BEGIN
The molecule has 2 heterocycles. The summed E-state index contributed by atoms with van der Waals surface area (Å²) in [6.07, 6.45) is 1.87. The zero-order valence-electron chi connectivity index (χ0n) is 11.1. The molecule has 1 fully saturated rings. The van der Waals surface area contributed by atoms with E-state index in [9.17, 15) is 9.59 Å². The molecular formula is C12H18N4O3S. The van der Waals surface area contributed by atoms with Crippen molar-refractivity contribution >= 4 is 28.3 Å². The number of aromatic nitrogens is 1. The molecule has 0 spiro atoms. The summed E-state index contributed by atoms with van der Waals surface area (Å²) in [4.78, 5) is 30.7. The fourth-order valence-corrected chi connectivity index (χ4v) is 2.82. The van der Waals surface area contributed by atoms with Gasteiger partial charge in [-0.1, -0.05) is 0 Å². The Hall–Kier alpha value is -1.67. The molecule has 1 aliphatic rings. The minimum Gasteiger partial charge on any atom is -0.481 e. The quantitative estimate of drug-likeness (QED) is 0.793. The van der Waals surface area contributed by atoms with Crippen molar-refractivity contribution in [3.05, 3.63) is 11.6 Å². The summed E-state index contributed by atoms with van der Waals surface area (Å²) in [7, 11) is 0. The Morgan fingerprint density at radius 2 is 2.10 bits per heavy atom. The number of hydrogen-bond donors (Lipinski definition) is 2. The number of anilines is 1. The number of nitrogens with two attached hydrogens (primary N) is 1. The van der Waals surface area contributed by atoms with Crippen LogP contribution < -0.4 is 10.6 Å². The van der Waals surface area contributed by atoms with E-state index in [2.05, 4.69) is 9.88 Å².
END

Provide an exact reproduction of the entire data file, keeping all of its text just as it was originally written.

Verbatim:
The molecule has 2 heterocycles. The summed E-state index contributed by atoms with van der Waals surface area (Å²) in [6.07, 6.45) is 1.87. The zero-order valence-electron chi connectivity index (χ0n) is 11.1. The molecule has 1 fully saturated rings. The van der Waals surface area contributed by atoms with E-state index in [9.17, 15) is 9.59 Å². The molecular formula is C12H18N4O3S. The van der Waals surface area contributed by atoms with Crippen molar-refractivity contribution >= 4 is 28.3 Å². The number of aromatic nitrogens is 1. The molecule has 0 spiro atoms. The summed E-state index contributed by atoms with van der Waals surface area (Å²) in [4.78, 5) is 30.7. The fourth-order valence-corrected chi connectivity index (χ4v) is 2.82. The van der Waals surface area contributed by atoms with Gasteiger partial charge in [-0.1, -0.05) is 0 Å². The Hall–Kier alpha value is -1.67. The molecule has 1 aliphatic rings. The minimum Gasteiger partial charge on any atom is -0.481 e. The quantitative estimate of drug-likeness (QED) is 0.793. The van der Waals surface area contributed by atoms with Crippen molar-refractivity contribution in [3.05, 3.63) is 11.6 Å². The summed E-state index contributed by atoms with van der Waals surface area (Å²) in [7, 11) is 0. The Morgan fingerprint density at radius 2 is 2.10 bits per heavy atom. The number of hydrogen-bond donors (Lipinski definition) is 2. The number of anilines is 1. The number of nitrogens with two attached hydrogens (primary N) is 1. The van der Waals surface area contributed by atoms with Crippen LogP contribution < -0.4 is 10.6 Å². The van der Waals surface area contributed by atoms with E-state index in [2.05, 4.69) is 9.88 Å².